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there is an island larger than all Europe*. And thus Avitus, in a work of Seneca himself, declares, that fertile lands lie in the ocean, and that beyond it there are other shores and another world f. . Under these circumstances, is it credible, or rather (when the testimony of Avitus is considered) is it possible, that Seneca could have been ignorant of the prevalent opinion relative to an immense island or continent, which was situated far westward of Africa, and which had been discovered and colonized by the Phenicians ? What then becomes of the pretended prophecy, which Mr. Collins has brought forward with so much parade and confidence by way of stultifying the real prophecies of Holy Scripture? Save as a poetical ornament, it neither claims nor possesses any one character of an oracle. Seneca was aware of the common belief, that a western continent had been discovered. He knew likewise, that, in the then imperfect state of navigation, all intercourse with it had ceased. But, deeming it highly probable that at some future period the science would be greatly improved, he announced, in the poetical form of a prophecy, that a complete and familiar discovery of this mysterious half-known region


* Ammian. Marc. apud Horn. ut supra. :

+ Avit. in Senec. Suasor. Ibid.

would be made after the lapse of many ages. In this obvious sense the passage is understood by the learned and ingenious Horn. He cites it, not, like Mr. Collins, as a prophecy; but as one out of many evidences, thạt the existence of America was not unknown to the ancients *.

IV. The sum then of the whole matter may be briefly stated, as follows.

We have now extant a prophecy, indisputably penned many ages before the Christian era : and we have likewise before our very eyes a most full and perfect accomplishment of this prophecy.

Neither of these two points can be controverted by the infidel. Hence he is reduced to the necessity, either of admitting the divine inspiration of the prophecy; an admission, which immediately and necessarily draws after it the additional admission that the Law of Moses was a revelation from heaven: or of denying the divine inspiration of the prophecy ; either on the utterly untenable ground that it was merely the result of sagacious political anticipation, or on the equally untenable ground that a prediction comprehending no less than seventeen distinct particulars was minutely fulfilled in every particular simply and solely by a lucky accident.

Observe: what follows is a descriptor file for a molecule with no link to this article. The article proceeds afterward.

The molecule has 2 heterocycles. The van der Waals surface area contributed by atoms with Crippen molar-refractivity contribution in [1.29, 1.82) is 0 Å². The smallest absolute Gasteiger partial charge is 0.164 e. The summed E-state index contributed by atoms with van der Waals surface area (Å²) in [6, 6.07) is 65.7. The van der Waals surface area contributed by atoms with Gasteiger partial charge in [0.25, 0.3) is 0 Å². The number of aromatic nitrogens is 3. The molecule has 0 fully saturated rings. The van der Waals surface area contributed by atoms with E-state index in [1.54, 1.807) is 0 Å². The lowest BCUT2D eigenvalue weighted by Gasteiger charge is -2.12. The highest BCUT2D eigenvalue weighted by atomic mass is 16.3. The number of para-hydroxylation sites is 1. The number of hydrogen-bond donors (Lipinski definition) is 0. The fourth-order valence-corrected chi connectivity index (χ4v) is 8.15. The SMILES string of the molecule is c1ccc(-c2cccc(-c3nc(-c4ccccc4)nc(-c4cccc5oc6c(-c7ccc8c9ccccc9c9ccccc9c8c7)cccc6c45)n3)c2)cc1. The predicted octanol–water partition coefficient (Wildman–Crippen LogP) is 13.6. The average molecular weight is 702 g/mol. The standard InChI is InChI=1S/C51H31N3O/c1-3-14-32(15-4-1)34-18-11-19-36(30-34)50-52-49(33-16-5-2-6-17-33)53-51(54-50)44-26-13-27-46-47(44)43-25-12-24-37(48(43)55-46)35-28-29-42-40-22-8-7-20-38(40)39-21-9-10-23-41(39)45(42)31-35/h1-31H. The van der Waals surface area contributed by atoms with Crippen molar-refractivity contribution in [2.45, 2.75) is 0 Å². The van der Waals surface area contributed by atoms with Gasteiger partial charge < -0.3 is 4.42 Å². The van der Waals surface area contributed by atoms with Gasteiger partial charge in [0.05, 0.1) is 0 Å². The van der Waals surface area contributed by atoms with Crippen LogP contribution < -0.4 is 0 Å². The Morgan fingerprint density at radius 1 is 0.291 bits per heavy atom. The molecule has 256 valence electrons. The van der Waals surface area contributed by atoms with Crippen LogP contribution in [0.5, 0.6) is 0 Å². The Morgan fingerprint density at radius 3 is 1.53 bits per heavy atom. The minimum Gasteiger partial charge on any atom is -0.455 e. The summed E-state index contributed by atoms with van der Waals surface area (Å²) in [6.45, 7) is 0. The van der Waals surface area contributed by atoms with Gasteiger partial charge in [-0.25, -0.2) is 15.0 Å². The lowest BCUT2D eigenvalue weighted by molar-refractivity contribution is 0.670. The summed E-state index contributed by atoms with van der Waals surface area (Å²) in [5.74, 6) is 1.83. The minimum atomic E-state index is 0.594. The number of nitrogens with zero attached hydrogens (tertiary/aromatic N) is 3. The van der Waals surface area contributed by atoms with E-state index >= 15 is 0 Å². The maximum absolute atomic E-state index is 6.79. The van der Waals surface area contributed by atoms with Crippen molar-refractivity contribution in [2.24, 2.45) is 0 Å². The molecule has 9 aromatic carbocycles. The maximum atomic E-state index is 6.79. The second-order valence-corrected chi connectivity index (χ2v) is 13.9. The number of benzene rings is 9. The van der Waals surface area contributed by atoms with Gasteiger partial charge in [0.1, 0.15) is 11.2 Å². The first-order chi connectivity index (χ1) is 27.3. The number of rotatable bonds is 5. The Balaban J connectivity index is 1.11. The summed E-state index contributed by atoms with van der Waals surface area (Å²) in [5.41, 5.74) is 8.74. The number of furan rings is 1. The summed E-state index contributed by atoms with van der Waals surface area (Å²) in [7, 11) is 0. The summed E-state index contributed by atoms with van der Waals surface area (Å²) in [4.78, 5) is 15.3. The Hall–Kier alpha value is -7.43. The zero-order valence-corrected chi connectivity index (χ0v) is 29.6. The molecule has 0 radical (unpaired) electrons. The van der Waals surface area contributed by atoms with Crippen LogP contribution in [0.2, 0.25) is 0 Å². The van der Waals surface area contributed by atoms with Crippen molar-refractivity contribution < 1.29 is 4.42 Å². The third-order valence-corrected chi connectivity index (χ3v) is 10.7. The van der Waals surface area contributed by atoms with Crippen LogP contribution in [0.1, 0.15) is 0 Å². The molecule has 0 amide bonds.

Such being the plain state of the case, the naked question to be considered and answered is this: whether, under the circumstances which have been set forth, the man who admits, or the man who denies, the divine inspiration of the prophecy of Moses, evinces the more blind and determined credulity.

* Horn. de origin. Americ. lib. i. c. 10. p. 57.



Hitherto I have considered the difficulties attendant upon deistical Infidelity; chiefly in regard to the abstract question of revelation in general, but partly also (through the medium of an eminent accomplished prophecy) in regard to the Levitical Dispensation in particular: I shall now proceed, the way having been thus cleared, to note the difficulties, which equally wait upon it in regard to the facts and circumstances and character of the Christian Dispensation.

I. The fact of the bare existence of Christianity in the world at this present moment is obviously certain and indisputable: the sole question, therefore, between the believer and the unbeliever is, how it started into existence, and what are its pretensions to be received as a divine 'revelation. ...1. Now the account of its origin and early

progress is contained in four parallel histories and in a subsequent narrative attached to them, all which documents are still extant.

These are found to correspond with the testimonies of the pagan writers Tacitus and Suetonius: and they are so repeatedly cited and referred to by an immense body of ecclesiastical writers, that we cannot reasonably doubt either their high antiquity or their general historical veracity in the relation of facts and circumstances. I say general: because, for the present, I am willing to throw out of the discussion all those claims to the performance of miracles, which they so repeatedly put forth. Hence, when I assert that we cannot reasonably doubt their general historical veracity in the relation of facts and circumstances, I mean only to assert, that they give an accurate account of the proceedings and conduct and character and principles and şayings of the founder of Christianity and his immediate followers, just as we never think of doubting the general accuracy of the writings of Plato and Xenophon in regard to their master Socrates or (if we descend to more modern times) the writings of Boswell in regard to Johnson. • 2. To dispute this reasonable assertion is, in fact, to unhinge all historical evidence: for, as to the actual existence of such a person as Christ during the reigns of the Roman emperors Augustus and Tiberius, it is fully demonstrated by the positive testimony of Suetonius, Tacitus, Julian,

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